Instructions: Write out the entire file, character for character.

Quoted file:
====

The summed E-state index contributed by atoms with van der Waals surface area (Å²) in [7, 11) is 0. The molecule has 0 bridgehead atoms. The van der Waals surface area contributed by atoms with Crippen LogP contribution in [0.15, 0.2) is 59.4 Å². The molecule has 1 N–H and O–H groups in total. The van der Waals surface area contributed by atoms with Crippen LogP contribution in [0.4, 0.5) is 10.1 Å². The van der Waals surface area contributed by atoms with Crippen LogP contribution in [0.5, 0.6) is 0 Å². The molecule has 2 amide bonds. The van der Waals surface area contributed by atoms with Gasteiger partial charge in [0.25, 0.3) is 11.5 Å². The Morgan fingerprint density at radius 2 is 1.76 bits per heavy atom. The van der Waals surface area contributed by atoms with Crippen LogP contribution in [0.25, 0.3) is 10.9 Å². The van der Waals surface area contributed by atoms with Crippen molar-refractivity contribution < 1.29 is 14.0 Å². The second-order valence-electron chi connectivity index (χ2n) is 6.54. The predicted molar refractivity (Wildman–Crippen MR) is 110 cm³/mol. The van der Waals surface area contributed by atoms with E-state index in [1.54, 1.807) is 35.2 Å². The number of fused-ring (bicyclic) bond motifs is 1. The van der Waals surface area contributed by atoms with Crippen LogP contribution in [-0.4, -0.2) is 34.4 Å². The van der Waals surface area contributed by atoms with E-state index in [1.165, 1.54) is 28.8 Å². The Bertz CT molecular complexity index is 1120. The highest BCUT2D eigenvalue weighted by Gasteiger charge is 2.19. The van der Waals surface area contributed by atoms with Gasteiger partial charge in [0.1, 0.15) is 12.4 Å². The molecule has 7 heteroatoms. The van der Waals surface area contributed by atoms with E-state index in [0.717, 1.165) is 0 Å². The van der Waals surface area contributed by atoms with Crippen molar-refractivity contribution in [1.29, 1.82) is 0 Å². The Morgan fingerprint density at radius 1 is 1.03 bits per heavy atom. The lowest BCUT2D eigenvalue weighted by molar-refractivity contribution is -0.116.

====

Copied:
The summed E-state index contributed by atoms with van der Waals surface area (Å²) in [7, 11) is 0. The molecule has 0 bridgehead atoms. The van der Waals surface area contributed by atoms with Crippen LogP contribution in [0.15, 0.2) is 59.4 Å². The molecule has 1 N–H and O–H groups in total. The van der Waals surface area contributed by atoms with Crippen LogP contribution in [0.4, 0.5) is 10.1 Å². The van der Waals surface area contributed by atoms with Crippen LogP contribution in [0.5, 0.6) is 0 Å². The molecule has 2 amide bonds. The van der Waals surface area contributed by atoms with Gasteiger partial charge in [0.25, 0.3) is 11.5 Å². The Morgan fingerprint density at radius 2 is 1.76 bits per heavy atom. The van der Waals surface area contributed by atoms with Crippen LogP contribution in [0.25, 0.3) is 10.9 Å². The van der Waals surface area contributed by atoms with Crippen molar-refractivity contribution < 1.29 is 14.0 Å². The second-order valence-electron chi connectivity index (χ2n) is 6.54. The predicted molar refractivity (Wildman–Crippen MR) is 110 cm³/mol. The van der Waals surface area contributed by atoms with E-state index in [1.54, 1.807) is 35.2 Å². The number of fused-ring (bicyclic) bond motifs is 1. The van der Waals surface area contributed by atoms with Crippen LogP contribution in [-0.4, -0.2) is 34.4 Å². The van der Waals surface area contributed by atoms with E-state index in [1.165, 1.54) is 28.8 Å². The Bertz CT molecular complexity index is 1120. The highest BCUT2D eigenvalue weighted by Gasteiger charge is 2.19. The van der Waals surface area contributed by atoms with Gasteiger partial charge in [0.1, 0.15) is 12.4 Å². The molecule has 7 heteroatoms. The van der Waals surface area contributed by atoms with E-state index in [0.717, 1.165) is 0 Å². The van der Waals surface area contributed by atoms with Crippen molar-refractivity contribution in [1.29, 1.82) is 0 Å². The Morgan fingerprint density at radius 1 is 1.03 bits per heavy atom. The lowest BCUT2D eigenvalue weighted by molar-refractivity contribution is -0.116.